“Restrictive gender roles are a big enough problem. But the theory that two, interdependent, complementary genders are somehow historically natural also erases LGBTQ + people completely, indoctrinating children into unnatural, ahistorical gender roles alongside heterosexism and self-loathing. Sometimes the anti-LGBTQ+ effects of this kind of medievalism are latent and ignorant, but sometimes, they’re intentional. Gender ‘purists’ use their warped view of the Middle Ages to rigidly police gender and sexuality and to enforce roles and relationships which, if they were as natural as these people claim, would not need to be enforced at all.”

All this is not to say that the medieval world was without serious issues, including racism. Far from it. But that’s exactly the point: the medieval world was much more varied and less insular than many people imagine.

The ideal of whiteness

Yet even so, there were decidedly things that are extremely problematic with regard to issues such as race. For example, “whiteness was often used as a metaphor for spiritual purity in aristocratic heroines.” And having very light skin was seen as a sign of nobility (there’s a whole issue about noble blood that was spread throughout the Middle Ages; one of my colleagues in grad school was actually focused on looking into this noble blood idea). These ideas continue to be held and have an even deeper meaning, favoring people who have lighter skin and rejecting those with darker skin.

It’s to that point where I am making the first change for Round Table Yarns. Malory’s use of the term “a fair lady” to describe Igraine was intended to show her inherent nobility by her extreme beauty. And although fairness (aka whiteness) may not have had overtly racist undertones for Malory, it is an idea that is in play throughout other times and into today. So I am renaming my colorway from “A fair lady and passing wise” to “A passing wise lady.” (The Fair Unknown, a self-striping colorway, will also be renamed if I start dyeing self-striping again.)

Shift our focus

I want to be clear. There’s nothing “wrong” with the Middle Ages. It’s all about focus. There’s so much medieval literature and history have to offer us; we just need to look beyond the usual images/stories and see that rich history. From the book: “The Middle Ages has just as much to offer those who want to make the world more inclusive, more forward-looking, and a more humane place as it does to those who would do otherwise. And the medieval past has plenty of inspiration for progressive projects: powerful women who fight their own battles; men who spin their love for other men into beautiful poetry; and thriving cultural centers where Christians, Muslims, and Jews share ideas about philosophy, science, and faith. We can tell stories out of Africa, Persia, and China as well as Europe. We can find people committed to the cause of peace and harmony, and heroic figures for a vast diversity of people to look up to. And most of all, we can have a laugh at the things that bind us all together, like fart jokes and bad sex.” (Yup, read Chaucer and you’ll find lots of those last two items, and he wasn’t the only one!)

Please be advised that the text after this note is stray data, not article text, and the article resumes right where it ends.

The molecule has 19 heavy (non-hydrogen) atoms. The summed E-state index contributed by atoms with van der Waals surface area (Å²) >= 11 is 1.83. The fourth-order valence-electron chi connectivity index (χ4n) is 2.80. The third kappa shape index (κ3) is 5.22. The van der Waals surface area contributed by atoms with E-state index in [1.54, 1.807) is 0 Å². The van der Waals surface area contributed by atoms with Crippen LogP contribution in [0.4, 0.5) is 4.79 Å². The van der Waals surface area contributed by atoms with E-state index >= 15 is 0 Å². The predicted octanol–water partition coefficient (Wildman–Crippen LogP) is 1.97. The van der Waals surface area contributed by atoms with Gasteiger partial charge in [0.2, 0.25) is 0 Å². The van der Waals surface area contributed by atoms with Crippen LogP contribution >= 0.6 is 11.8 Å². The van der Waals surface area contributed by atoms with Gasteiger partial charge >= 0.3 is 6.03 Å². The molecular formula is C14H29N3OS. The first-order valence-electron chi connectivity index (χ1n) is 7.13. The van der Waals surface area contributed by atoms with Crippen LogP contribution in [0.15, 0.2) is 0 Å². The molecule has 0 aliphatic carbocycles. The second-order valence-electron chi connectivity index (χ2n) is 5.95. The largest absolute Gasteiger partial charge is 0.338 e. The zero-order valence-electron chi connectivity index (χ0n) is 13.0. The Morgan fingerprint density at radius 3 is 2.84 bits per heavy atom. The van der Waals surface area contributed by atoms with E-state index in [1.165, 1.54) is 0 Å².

The key to all of this is something Kaufman and Sturtevant explain: “This kind of medievalism [which focuses on the white-centric, male-dominated world] is revisionist history used to advance regressive goals. It is not based on any real interest in or knowledge of the Middle Ages.” And so it is my goal to make sure that those who are actually interested in the Middle Ages get a more accurate picture of what it was actually like and all the varieties and differences of this medieval time period, both positives and negatives. I don’t want the idea of a homogeneous, insular fantasy to be what people have in their minds for what the Middle Ages was like. And so as I choose stories to share in the future, I will make sure to vary the types of stories and/or put the stories into context (such as with Palomides) to help explore the realities of the medieval world and not just an inaccurate fantasy version of it.

Modern-day recommendations

Here are some of the modern-day books and movies the authors mention that explore other parts of the Middle Ages (and as they say, “Thanks to all of these brilliant creators, no fantasy fan has to be stuck in a sexist, homophobic, all-white medieval Europe anymore.”):

  • Saladin Ahmed’s Throne of the Crescent Moon (medieval Middle East)
  • S.A. Chakraborty’s Daevabad Trilogy (medieval Middle East)
  • Kingdom (on Netflix, set in medieval Korea)
  • Rudhramadevi (movie from Indian director Gunasekhar, based on a thirteenth-century medieval ruler who disguised herself as a man to rule as a monarch)
  • Evan Winter’s Rage of Dragons (combines traditional fantasy with African influences)
  • R.F. Kuang’s The Poppy War (fantasy version of China)
  • Naomi Novik’s Spinning Silver (medieval fairy tale with a Jewish main character; I’ve read this one and really enjoyed it)

I’d also like to add to the list the Legacy of Orisha series by Tomi Adeyemi. I greatly enjoyed the first two books and am eagerly awaiting release of the third.

~Karen Robinson, June 28, 2020

For more information and resources about these issues, see the resources page on the website for The Devil’s Historians.